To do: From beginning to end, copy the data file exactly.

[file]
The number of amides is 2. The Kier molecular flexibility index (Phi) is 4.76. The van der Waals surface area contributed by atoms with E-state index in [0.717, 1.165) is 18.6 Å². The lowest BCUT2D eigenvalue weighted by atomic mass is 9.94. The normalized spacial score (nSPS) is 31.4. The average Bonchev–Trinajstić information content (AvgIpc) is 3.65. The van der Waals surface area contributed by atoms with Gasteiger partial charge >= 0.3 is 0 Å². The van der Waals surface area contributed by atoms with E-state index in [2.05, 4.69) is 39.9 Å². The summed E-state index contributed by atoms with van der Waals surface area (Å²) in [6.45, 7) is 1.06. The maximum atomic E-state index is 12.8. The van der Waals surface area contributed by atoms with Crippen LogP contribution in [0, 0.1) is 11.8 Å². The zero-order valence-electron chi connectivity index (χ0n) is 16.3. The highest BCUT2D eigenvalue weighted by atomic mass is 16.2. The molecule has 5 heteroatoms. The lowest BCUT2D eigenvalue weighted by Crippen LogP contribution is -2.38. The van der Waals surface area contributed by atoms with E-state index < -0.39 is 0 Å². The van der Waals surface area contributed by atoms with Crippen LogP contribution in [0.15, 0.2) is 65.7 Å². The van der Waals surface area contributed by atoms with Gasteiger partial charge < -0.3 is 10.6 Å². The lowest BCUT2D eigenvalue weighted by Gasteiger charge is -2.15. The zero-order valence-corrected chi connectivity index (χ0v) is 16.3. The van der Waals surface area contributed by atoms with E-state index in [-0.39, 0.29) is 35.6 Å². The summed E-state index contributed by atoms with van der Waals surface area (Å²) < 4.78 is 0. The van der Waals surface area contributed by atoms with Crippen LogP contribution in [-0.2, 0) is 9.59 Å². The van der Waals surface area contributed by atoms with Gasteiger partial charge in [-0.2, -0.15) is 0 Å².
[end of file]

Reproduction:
The number of amides is 2. The Kier molecular flexibility index (Phi) is 4.76. The van der Waals surface area contributed by atoms with E-state index in [0.717, 1.165) is 18.6 Å². The lowest BCUT2D eigenvalue weighted by atomic mass is 9.94. The normalized spacial score (nSPS) is 31.4. The average Bonchev–Trinajstić information content (AvgIpc) is 3.65. The van der Waals surface area contributed by atoms with Gasteiger partial charge >= 0.3 is 0 Å². The van der Waals surface area contributed by atoms with E-state index in [2.05, 4.69) is 39.9 Å². The summed E-state index contributed by atoms with van der Waals surface area (Å²) in [6.45, 7) is 1.06. The maximum atomic E-state index is 12.8. The van der Waals surface area contributed by atoms with Crippen LogP contribution in [0, 0.1) is 11.8 Å². The zero-order valence-electron chi connectivity index (χ0n) is 16.3. The highest BCUT2D eigenvalue weighted by atomic mass is 16.2. The molecule has 5 heteroatoms. The lowest BCUT2D eigenvalue weighted by Crippen LogP contribution is -2.38. The van der Waals surface area contributed by atoms with E-state index < -0.39 is 0 Å². The van der Waals surface area contributed by atoms with Crippen LogP contribution in [0.15, 0.2) is 65.7 Å². The van der Waals surface area contributed by atoms with Gasteiger partial charge < -0.3 is 10.6 Å². The lowest BCUT2D eigenvalue weighted by Gasteiger charge is -2.15. The zero-order valence-corrected chi connectivity index (χ0v) is 16.3. The van der Waals surface area contributed by atoms with E-state index in [-0.39, 0.29) is 35.6 Å². The summed E-state index contributed by atoms with van der Waals surface area (Å²) < 4.78 is 0. The van der Waals surface area contributed by atoms with Crippen LogP contribution in [-0.2, 0) is 9.59 Å². The van der Waals surface area contributed by atoms with Gasteiger partial charge in [-0.2, -0.15) is 0 Å².